If you’ve searched your own property and didn’t find them, it’s time to start searching further afield. To do this, you need to first identify the highest priority houses to search, then prepare the information you’ll need to give your neighbours.
1. Identify your priority areas
Cats don’t walk along footpaths like we do – they jump over, and under fences; they walk along rooves. So you need to think like a cat and map out your priority search areas, starting with the properties that are closest, then working your way out.
Make sure you include properties at the back of your place and on different streets.
- First priority: a three-house radius from your home.
- Second priority: a five-house radius.
2. Prepare information for neighbours
Next, prepare what you’ll need so you can approach neighbours and ask permission to search their properties. The more prepared you are, the better a response you’ll receive.
If you have a lost flier to give people, they’re less likely to think you’re a crackpot or a thief casing their property. Include a good photo of your kitty and basic details. ‘Reward’ as the first word gets people’s attention.
If your foster kitty is with a rescue group, include their logo.
To reduce printing costs, we design with two A5 fliers per A4 page. You won’t be putting these fliers on lamp posts, so they don’t need to be huge – just enough for people to see what your cat looks like and the basic info.
Some people may initially be taken aback when you ask if you can search their property. If you explain that timid cats hide, and have reputable research to show them, they may be more open to it.
So write and print the letter which explains why you need to search their property.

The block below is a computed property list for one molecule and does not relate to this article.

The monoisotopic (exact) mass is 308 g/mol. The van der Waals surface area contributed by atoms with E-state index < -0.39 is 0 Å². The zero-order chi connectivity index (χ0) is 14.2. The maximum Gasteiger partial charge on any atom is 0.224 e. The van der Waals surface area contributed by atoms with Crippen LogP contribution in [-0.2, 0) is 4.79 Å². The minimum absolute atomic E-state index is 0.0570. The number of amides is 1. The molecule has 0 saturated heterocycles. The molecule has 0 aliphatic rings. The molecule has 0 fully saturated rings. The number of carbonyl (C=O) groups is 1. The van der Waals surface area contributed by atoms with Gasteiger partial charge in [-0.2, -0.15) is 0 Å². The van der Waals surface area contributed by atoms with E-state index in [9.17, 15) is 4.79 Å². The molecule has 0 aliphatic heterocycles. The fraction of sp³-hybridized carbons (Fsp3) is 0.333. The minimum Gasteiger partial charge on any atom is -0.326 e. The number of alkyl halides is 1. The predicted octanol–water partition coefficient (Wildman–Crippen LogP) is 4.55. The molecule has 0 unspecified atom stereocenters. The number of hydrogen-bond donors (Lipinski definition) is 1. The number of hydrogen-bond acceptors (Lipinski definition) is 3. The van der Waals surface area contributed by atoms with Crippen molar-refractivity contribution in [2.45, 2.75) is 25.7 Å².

Prepare record sheet
Prepare a sheet to record details of your cat search work. This is really important if multiple people are searching – some neighbours may get cranky if they’re approached by multiple people. We use Excel (if we’re the only ones searching) or Googlesheets (if multiple people are involved).
Download our record sheet – template (.xls). It includes:
- basic information about the cat
- doorknocking records – who you spoke to, when, animals who live there, if they’re happy to have a wildlife camera or for you to search, if you left a flier under their front door if they weren’t home etc
- observations from wildlife cameras – date, location, animals who appeared on camera etc
- locations of your big signs
- locations of your ‘walking, talking and sitting’
- contact details of other people you’ve spoken to (eg dog walkers) or who have contacted you in response to big signs
- maps of sightings.
Prepare what you’re going to say to neighbours. Download our spiel if you’re stuck.
(Optional) Make up ID badges
If you’re a rescue group volunteer, ask permission to make up identity badges and wear these and a rescue group top when door knocking. Take some rescue group fliers with you – this helps people realise you’re legit.
(Optional) Prepare thank you notes
You really need neighbours’ help to find your missing cat. Maintaining goodwill, and letting people know how you went, is helpful.
We like to leave ‘thank you notes‘ under their door after we’ve searched.
3. Get support
Ask your friends, family, fellow rescue volunteers, neighbours, colleagues – anyone you can – if they’ll help you door knock and search. Moral support at this stressful time is very helpful. We’ve found people are also more comfortable if there are two people door knocking, rather than one.
Ready for next step?
Now that you have everything you need, it’s time to start doorknocking your neighbours and asking to set up wildlife cameras or search their properties after dark.